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Hockey Night in Kingston

 

Justin Chenier (Advertising and Public Relations, 1997) has had a varied career since graduation, culminating in his recent post as Executive Director, Business Operations for the Kingston Frontenacs Hockey Club. He helped engineer the recent SLC Night at the Frontenacs on November 15, and plans are underway for a second event on February 21. We caught up with him for a quick Q&A.

 

Q: What’s the best thing about your job with the Frontenacs?

 

Overseeing the business operations of the club. I truly believe our management team is the best in the business, from Doug Gilmour and Darren Keily on the Hockey Operations side of the team to Jared Ginsburg and Joel Rosen on the Business Operations side, and Doug Springer, an owner who is passionate about winning and this city. We’ve made huge strides the past couple of seasons. On the Business Operations side we have no control over wins and losses, we have ultimate control, and the responsibility to our fans, in providing a two-and-a-half hour entertainment package 34 times each season.

 

Q: How did your time at SLC prepare you for this role?

 

My role involves multi-tasking, changing direction on the fly, and going from one issue to the next in a heartbeat. The college program prepares you so well for that, being able to jump in and get to work and improve on what needs improving. My daily schedule really looks like a School of Business class schedule: retailing, marketing, advertising, human resources, operations planning, business planning.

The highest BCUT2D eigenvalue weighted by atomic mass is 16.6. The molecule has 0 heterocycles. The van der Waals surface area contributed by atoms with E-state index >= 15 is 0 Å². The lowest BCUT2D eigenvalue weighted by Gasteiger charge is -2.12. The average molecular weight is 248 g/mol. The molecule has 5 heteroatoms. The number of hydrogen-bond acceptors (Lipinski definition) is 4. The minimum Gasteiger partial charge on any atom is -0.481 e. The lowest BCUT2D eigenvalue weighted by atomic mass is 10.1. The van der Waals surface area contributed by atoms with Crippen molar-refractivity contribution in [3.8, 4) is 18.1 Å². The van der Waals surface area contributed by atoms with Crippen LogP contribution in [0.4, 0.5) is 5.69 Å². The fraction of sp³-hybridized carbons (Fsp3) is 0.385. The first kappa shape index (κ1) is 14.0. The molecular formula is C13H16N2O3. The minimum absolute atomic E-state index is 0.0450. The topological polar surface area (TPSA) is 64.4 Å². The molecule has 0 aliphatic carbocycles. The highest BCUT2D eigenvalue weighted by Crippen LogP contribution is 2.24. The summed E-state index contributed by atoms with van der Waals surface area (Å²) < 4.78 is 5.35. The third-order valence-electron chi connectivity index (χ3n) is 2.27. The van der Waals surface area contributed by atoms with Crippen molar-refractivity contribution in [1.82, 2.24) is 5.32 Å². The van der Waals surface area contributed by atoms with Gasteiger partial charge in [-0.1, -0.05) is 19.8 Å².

Q: What’s the one class you wished you paid more attention to while at SLC?

 

Sales and retailing. I imagined a career in PR and media planning, and after doing that for more than 12 years in the public sector, moving into an industry that depends pretty heavily on sales (sponsorship, ticketing, merchandise), I really wish I would have paid a little more attention in Bill Crowe’s sales classes and wish I would have had the opportunity to take a retailing management class.

 

Q: What’s the one lesson you’ve carried with you in your career?

 

To focus on the solution, not the problem. I tell it to our Business Operations team when we hit hurdles and roadblocks. Focusing on the problem tends to be a negative outlook and a short term fix. With so many home hockey games to promote and organize over such a short period of time, we have to always be looking to improve and evolve.

 

Q: What piece of advice would you give a young grad today about finding their dream job?

 

Be open to opportunity and look outside your comfort zone. Before I graduated I had a job lined up in the GTA because I knew I had to get out of Kingston to find experience. It was tough, my wife and I had to sacrifice, but it lead to opportunity and I was able to come back to Kingston with experience and opportunity.

Excerpted from Voyageur Magazine